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Old 11-27-2010, 07:16 AM   #6
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Default Re: Amar'e Stoudemire Fan Thread

Quote:
Originally Posted by NY Daily News
Amar'e Stoudemire talking about his defense as Knicks look to extend five-game winning streak

BY Frank Isola
DAILY NEWS SPORTS WRITER
Thursday, November 25th 2010, 4:53 PM

When Amar'e Stoudemire began exploring his free-agent options last summer he vowed to stay away from any team that didn't stress defense. And then the Knicks offered Stoudemire $100 million and amazingly he altered his priorities.

It was about this same time when Mike D'Antoni, according to team sources, had a change of heart regarding Stoudemire. As the Knicks were putting together their free-agent wish list, D'Antoni expressed serious reservations about Stoudemire during meetings with club executives. D'Antoni, having coached Stoudemire in Phoenix, felt he wasn't a franchise player who could be counted on in the fourth quarter and took possessions off on the defensive end.

But the Knicks and D'Antoni altered their strategy once it became clear that LeBron James, Dwyane Wade and Chris Bosh had no intentions of making Madison Square Garden home. Suddenly, Stoudemire wasn't a bad Plan D.

The unlikely reunion of Stoudemire and D'Antoni has, for the moment, returned the Knicks to respectability. The Knicks are riding a five-game winning streak and are 8-8 overall heading into Saturday's matinee against Atlanta. And if you think Stoudemire is ready to hold a press conference with a banner "Mission Accomplished" serving as a backdrop, guess again.

Stoudemire isn't satisfied with mediocrity.

"It would be a lot worse," he said following Wednesday's 99-95 victory against Charlotte. "Being 8-8 and .500 is something that we have to improve on."

That's a refreshing attitude for the team's franchise player. Complacency has killed the Knicks in the past. Three years ago, Garden Chairman James Dolan gave Isiah Thomas a contract extension when the Knicks moved into eighth place for 24 hours in March. The club hasn't sniffed the playoffs since.

This year, however, the Knicks are an improved team, and in the watered down Eastern Conference they have the ingredients to reach the playoffs. Stoudemire gives them a legitimate star, Raymond Felton is an upgrade at point guard and in Toney Douglas, Landry Fields, Wilson Chandler and Ronnie Turiaf, the Knicks have defensive-minded players.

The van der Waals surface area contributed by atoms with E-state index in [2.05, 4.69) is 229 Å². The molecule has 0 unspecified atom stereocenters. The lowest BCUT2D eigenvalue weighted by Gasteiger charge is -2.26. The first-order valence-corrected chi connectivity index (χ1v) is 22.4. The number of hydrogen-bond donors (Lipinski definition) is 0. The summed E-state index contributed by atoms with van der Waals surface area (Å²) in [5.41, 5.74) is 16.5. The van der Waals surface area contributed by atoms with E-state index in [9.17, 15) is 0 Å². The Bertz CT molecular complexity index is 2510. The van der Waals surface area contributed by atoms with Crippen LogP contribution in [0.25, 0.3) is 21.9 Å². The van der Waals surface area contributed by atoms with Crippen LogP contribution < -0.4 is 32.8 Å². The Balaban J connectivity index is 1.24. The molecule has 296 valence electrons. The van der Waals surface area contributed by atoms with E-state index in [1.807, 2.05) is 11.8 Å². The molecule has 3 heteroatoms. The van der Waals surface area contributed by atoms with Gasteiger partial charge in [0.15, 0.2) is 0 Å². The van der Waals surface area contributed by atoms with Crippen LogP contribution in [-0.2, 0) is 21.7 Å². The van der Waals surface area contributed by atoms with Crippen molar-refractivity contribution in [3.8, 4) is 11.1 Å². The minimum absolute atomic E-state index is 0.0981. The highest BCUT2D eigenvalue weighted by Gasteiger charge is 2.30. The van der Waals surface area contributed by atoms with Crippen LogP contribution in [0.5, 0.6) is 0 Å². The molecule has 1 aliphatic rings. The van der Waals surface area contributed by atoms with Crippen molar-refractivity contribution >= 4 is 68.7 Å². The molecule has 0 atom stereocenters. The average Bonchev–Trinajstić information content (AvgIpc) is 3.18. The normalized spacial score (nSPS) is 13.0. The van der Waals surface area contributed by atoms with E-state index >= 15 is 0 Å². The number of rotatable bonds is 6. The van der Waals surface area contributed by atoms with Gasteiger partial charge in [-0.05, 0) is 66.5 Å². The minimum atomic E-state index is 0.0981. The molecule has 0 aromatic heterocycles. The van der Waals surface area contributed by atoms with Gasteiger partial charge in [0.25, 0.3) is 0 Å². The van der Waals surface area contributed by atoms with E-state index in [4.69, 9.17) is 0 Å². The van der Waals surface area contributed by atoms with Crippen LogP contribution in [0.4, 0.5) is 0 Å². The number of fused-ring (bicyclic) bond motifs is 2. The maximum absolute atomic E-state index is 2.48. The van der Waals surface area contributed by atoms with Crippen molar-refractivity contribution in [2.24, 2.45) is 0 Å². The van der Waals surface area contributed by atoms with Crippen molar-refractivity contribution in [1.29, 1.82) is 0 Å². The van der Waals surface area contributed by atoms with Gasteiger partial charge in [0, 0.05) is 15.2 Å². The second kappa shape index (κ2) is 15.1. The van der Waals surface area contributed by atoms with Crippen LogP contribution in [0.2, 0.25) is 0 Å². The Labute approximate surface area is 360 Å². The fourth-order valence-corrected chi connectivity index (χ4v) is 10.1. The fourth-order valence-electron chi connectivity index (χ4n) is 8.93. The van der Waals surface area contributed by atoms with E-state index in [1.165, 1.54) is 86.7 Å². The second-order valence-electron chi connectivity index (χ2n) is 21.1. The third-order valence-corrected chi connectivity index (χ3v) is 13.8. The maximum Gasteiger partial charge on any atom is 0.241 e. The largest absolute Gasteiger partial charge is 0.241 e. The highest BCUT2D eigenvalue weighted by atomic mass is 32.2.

Stoudemire says defense is more of a priority than at any point in his career as he proved on Wednesday with six blocked shots against the Bobcats. He's still not a great one-on-one defender but Stoudemire produced the defensive play of the game by rejecting Stephen Jackson's potential go-ahead dunk with 35 seconds left after Jackson had driven past Danilo Gallinari on the perimeter.

"When trying to win ball games, defense is what does it," Stoudemire said. "Getting stops, getting rebounds ... it's imperative for me to bring that defensive intensity."

The falling out D'Antoni and Stoudemire had in Phoenix centered on D'Antoni feeling that Stoudemire lacked focus on defense. The irony of course is that D'Antoni has a reputation for not stressing defense (although he'll gladly debate anyone who says just that.)

Stoudemire doesn't argue that his reputation as a poor defensive player was well deserved and seemed to suggest that D'Antoni was indirectly responsible.

"It was fair," he said. "I was never taught defense. I just never was taught it in high school and also in the NBA."

Stoudemire added that prior to his final season with the Suns "I took it upon myself to get better defensively" and that Phoenix head coach Alvin Gentry was responsible for that new outlook.

"I've got to give it to Alvin Gentry," Stoudemire added. "He really implemented some strategies that were helpful to me. I took what I learned last year and carried it over to this year."

The Knicks are now one of the league's top shot-blocking teams and seem to have contested more shots in 16 games than they did in their previous 100. Stoudemire is now so committed to defense that late Wednesday he recited a quote from one of the NBA's greatest defensive big men.

"I once read in a book that Bill Russell says 'you will never have a perfect game but you can always pursue it,'" Stoudemire said. "It's about getting better and if we continue to look at ourselves in the mirror and understand that we have a lot of room to improve, despite having success right now, we have a great chance to get better and win games."

http://www.nydailynews.com/sports/ba...t=1&pag e=all
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